Question: Will Drinking Water Improve Skin Hydration?
It’s an old wives’ tale actually.
Now, there are many good reasons to drink water, like to quench your thirst and help your brain function. Water maintains energy levels, helps regulate body temperature, aids in digestion and absorption of vitamins and minerals, and can help you loose weight (it satisfies your satiety center).
What experts say
But…“humans aren’t like plants. Our skin doesn’t perk up when we consume water,” says dermatologist Dr. Katie Rodan. In fact, when you ingest it, “water doesn’t go straight to the skin,” she says. “It goes through the intestines, gets absorbed into your bloodstream, and is filtered by the kidneys. Then it hydrates cells.” So, when it comes to moisturizing skin, drinking water falls short.
Esthetician Renee Rouleau agrees. “Your skin cells need water to live. But did you know that drinking water is the least efficient way to hydrate the skin? The hydration levels of your skin have more to do with how you treat your skin topically.” Turns out moisturizers are still the best way to improve dry and dehydrated skin and barrier function.
In 2007 The Discovery Health Channel® debuted a major five-part series called “The Truth About Food,” hosted by Dr. Mehmet Oz. In a survey for the series, 85% of people said they think they should drink at least a half-gallon of water each day to keep their skin looking young. To bust the myth, Dr. Oz performed a very small experiment where he had twin girls eat the same diet while one drank a lot of water and the other drank none. The results showed that drinking lots of water each day does not have an effect on your skin. Dr. Oz explained that we get a lot of water from the foods we eat every day and the effects of the extra water are negligible.
Diet Can Affect Skin Hydration
Your genes largely determine your skin type. That natural moisture level then fluctuates depending on what your skin’s protective lipid barrier is exposed to. That said, your diet may still have an effect on your skin, according to Leslie Baumann, a professor of dermatology at the University of Miami Florida. Foods rich in the essential fatty acids found in walnuts, flaxseed, salmon, and olive oil can help skin cells stay hydrated.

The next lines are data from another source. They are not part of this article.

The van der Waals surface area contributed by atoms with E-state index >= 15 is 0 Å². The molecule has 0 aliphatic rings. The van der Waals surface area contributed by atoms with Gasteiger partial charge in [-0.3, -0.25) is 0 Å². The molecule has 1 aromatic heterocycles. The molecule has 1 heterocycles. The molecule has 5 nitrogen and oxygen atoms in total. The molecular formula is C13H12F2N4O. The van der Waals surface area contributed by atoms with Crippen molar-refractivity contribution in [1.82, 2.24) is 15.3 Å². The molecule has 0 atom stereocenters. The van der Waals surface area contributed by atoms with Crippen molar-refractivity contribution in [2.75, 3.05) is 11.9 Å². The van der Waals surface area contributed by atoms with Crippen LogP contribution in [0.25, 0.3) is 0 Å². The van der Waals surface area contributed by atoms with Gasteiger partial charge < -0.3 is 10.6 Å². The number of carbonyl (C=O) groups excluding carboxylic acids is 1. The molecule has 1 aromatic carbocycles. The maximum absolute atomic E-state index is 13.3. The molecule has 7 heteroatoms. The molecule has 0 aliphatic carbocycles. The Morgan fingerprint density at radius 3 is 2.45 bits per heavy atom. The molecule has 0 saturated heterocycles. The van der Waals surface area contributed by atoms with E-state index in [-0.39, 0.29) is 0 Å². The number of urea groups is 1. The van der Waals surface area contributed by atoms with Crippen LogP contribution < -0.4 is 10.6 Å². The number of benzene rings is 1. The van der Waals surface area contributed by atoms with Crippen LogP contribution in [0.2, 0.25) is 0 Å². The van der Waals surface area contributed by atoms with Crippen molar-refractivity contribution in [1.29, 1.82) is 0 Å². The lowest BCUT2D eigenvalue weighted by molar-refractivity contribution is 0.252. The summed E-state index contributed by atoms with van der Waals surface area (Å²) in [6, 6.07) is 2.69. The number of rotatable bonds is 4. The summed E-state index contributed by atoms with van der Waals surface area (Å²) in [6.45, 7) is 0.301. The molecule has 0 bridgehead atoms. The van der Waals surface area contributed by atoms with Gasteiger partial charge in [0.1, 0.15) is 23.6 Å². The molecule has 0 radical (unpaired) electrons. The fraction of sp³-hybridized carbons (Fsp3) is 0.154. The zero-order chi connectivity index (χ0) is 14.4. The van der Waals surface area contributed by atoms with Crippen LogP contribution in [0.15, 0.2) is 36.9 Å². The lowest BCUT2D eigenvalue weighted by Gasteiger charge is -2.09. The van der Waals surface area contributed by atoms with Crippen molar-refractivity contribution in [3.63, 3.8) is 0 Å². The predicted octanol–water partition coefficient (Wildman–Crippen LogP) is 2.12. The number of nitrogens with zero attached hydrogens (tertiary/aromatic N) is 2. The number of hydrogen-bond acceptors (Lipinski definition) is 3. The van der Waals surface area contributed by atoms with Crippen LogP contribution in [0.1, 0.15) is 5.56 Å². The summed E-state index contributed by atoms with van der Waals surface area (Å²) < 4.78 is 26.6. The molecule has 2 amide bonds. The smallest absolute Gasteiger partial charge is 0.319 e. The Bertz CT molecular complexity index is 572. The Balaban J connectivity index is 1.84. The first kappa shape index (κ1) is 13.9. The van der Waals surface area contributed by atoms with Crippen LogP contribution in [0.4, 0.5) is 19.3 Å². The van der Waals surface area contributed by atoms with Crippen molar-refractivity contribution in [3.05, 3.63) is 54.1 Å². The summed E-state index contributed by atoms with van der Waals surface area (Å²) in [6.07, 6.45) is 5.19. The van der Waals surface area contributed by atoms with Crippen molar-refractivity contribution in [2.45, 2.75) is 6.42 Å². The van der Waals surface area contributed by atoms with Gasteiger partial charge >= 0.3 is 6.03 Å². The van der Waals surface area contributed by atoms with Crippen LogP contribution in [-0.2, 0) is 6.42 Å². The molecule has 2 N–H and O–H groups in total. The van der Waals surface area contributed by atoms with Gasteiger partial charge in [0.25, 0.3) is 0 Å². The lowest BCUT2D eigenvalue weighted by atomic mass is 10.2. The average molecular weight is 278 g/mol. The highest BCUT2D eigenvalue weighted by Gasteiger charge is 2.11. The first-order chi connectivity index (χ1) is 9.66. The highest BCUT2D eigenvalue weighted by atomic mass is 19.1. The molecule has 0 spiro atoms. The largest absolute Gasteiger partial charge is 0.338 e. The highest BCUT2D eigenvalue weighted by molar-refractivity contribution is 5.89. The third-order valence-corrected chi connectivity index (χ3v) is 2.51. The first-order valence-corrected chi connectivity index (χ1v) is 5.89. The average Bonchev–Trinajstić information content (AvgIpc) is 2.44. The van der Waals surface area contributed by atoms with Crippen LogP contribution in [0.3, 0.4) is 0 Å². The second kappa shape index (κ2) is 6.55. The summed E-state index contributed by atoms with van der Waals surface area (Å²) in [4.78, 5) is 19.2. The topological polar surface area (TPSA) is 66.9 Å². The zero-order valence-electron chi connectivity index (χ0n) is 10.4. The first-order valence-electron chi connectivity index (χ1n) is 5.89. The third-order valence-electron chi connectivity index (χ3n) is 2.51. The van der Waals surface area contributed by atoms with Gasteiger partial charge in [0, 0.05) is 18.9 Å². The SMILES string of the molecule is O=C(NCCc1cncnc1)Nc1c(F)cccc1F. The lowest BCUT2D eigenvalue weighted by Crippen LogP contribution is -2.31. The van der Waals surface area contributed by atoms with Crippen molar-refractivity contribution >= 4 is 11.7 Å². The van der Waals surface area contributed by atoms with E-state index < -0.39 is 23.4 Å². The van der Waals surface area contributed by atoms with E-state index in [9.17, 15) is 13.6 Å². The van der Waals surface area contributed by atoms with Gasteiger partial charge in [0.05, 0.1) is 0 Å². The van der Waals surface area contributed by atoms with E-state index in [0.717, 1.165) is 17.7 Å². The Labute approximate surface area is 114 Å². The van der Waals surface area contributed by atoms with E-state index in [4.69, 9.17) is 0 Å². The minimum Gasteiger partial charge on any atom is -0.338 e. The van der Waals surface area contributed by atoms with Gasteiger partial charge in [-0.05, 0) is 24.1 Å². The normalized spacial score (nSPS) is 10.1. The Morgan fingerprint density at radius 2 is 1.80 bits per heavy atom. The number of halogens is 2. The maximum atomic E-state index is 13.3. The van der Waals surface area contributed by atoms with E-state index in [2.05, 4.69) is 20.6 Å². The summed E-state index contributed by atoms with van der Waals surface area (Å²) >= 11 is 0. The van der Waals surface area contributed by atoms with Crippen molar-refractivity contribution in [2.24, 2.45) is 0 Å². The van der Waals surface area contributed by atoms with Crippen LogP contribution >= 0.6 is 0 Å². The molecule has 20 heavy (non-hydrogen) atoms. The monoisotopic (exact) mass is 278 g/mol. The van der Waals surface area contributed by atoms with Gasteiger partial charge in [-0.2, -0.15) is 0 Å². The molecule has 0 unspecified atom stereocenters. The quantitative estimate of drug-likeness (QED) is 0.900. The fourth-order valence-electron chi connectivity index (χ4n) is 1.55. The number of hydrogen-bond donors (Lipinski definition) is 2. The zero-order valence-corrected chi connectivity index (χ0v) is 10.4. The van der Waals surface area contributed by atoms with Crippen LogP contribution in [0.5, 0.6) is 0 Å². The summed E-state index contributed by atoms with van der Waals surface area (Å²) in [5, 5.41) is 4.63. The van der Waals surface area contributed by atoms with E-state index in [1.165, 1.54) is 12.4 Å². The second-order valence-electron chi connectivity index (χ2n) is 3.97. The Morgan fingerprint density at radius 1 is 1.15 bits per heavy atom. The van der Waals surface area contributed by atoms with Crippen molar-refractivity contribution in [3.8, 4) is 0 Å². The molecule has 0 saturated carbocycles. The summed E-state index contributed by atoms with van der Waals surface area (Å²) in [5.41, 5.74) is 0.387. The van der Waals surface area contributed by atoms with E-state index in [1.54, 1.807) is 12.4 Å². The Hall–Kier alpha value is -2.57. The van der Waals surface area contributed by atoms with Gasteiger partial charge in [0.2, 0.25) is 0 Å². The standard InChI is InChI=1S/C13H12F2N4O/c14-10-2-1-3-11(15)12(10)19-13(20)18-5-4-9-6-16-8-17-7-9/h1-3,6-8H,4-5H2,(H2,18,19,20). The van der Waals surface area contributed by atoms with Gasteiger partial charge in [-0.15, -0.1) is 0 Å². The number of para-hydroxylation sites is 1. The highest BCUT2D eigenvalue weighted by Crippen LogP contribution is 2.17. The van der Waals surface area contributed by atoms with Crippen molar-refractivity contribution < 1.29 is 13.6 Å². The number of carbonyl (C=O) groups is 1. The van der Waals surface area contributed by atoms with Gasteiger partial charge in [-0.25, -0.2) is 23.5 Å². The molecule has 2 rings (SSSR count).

A study by the Institute of Experimental Dermatology, in Germany, revealed that women who took flaxseed- or borage-oil supplements (2.2 grams a day) for 12 weeks experienced a significant increase in skin moisture and a reduction in roughness. A healthy diet with three to five servings a week of fatty acids will suffice for the average person, says Baumann.
Drinking Water Does NOT Improve Acne
And if drinking water doesn’t hydrate your skin, it won’t improve acne either. Another old wives’ tale! No, drinking water does not help reduce acne or oily skin or oil production or unclog pores. Nor does it “flush acne-causing toxins from your body” (yes, I really read this on several web sites!). I mean, sure, it’s always better to drink water than soda, but if you’re looking for help managing your acne, it’s far more effective to consider taking a look at your diet.[Read More: How Does Food Influence Acne?: The Scary Truth About Dairy Products, Sugar, and Iodine]
Want soft, supple skin? Drinking water isn’t likely to get you there. Studies have shown that this one is an old wives tale and won’t give you smoother skin or make your acne better. Instead try changing your diet to include fatty acids and getting a great moisturizer.
[Read more: What are the Differences between Occlusive, Humectant, an Reparative Moisturizers?]